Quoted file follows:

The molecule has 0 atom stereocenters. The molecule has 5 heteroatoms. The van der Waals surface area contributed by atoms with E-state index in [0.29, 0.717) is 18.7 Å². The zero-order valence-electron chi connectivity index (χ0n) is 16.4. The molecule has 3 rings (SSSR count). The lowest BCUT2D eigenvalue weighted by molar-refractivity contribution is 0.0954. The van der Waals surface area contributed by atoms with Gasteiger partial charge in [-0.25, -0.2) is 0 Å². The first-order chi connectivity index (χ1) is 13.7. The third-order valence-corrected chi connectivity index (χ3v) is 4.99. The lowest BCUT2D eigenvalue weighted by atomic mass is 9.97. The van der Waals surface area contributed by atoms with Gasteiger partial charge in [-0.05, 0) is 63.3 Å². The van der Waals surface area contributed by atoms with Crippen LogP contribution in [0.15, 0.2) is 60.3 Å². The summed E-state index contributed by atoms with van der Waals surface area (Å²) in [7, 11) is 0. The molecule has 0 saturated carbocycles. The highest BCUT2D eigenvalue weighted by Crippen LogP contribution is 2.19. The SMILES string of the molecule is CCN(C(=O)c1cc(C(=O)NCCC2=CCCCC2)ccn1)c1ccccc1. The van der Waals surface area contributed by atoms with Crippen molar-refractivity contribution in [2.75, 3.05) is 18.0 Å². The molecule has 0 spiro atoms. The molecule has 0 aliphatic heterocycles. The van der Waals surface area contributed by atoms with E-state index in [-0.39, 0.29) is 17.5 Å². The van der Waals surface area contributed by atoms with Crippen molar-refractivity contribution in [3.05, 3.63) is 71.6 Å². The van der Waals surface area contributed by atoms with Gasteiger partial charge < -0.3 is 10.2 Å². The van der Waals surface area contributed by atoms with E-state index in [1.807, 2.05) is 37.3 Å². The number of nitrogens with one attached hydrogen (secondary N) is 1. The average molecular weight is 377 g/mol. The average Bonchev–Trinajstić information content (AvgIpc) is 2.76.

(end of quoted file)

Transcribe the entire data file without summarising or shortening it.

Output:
The molecule has 0 atom stereocenters. The molecule has 5 heteroatoms. The van der Waals surface area contributed by atoms with E-state index in [0.29, 0.717) is 18.7 Å². The zero-order valence-electron chi connectivity index (χ0n) is 16.4. The molecule has 3 rings (SSSR count). The lowest BCUT2D eigenvalue weighted by molar-refractivity contribution is 0.0954. The van der Waals surface area contributed by atoms with Gasteiger partial charge in [-0.25, -0.2) is 0 Å². The first-order chi connectivity index (χ1) is 13.7. The third-order valence-corrected chi connectivity index (χ3v) is 4.99. The lowest BCUT2D eigenvalue weighted by atomic mass is 9.97. The van der Waals surface area contributed by atoms with Gasteiger partial charge in [-0.05, 0) is 63.3 Å². The van der Waals surface area contributed by atoms with Crippen LogP contribution in [0.15, 0.2) is 60.3 Å². The summed E-state index contributed by atoms with van der Waals surface area (Å²) in [7, 11) is 0. The molecule has 0 saturated carbocycles. The highest BCUT2D eigenvalue weighted by Crippen LogP contribution is 2.19. The SMILES string of the molecule is CCN(C(=O)c1cc(C(=O)NCCC2=CCCCC2)ccn1)c1ccccc1. The van der Waals surface area contributed by atoms with Crippen molar-refractivity contribution in [2.75, 3.05) is 18.0 Å². The molecule has 0 spiro atoms. The molecule has 0 aliphatic heterocycles. The van der Waals surface area contributed by atoms with E-state index in [-0.39, 0.29) is 17.5 Å². The van der Waals surface area contributed by atoms with Crippen molar-refractivity contribution in [3.05, 3.63) is 71.6 Å². The van der Waals surface area contributed by atoms with Gasteiger partial charge < -0.3 is 10.2 Å². The van der Waals surface area contributed by atoms with E-state index in [1.807, 2.05) is 37.3 Å². The number of nitrogens with one attached hydrogen (secondary N) is 1. The average molecular weight is 377 g/mol. The average Bonchev–Trinajstić information content (AvgIpc) is 2.76.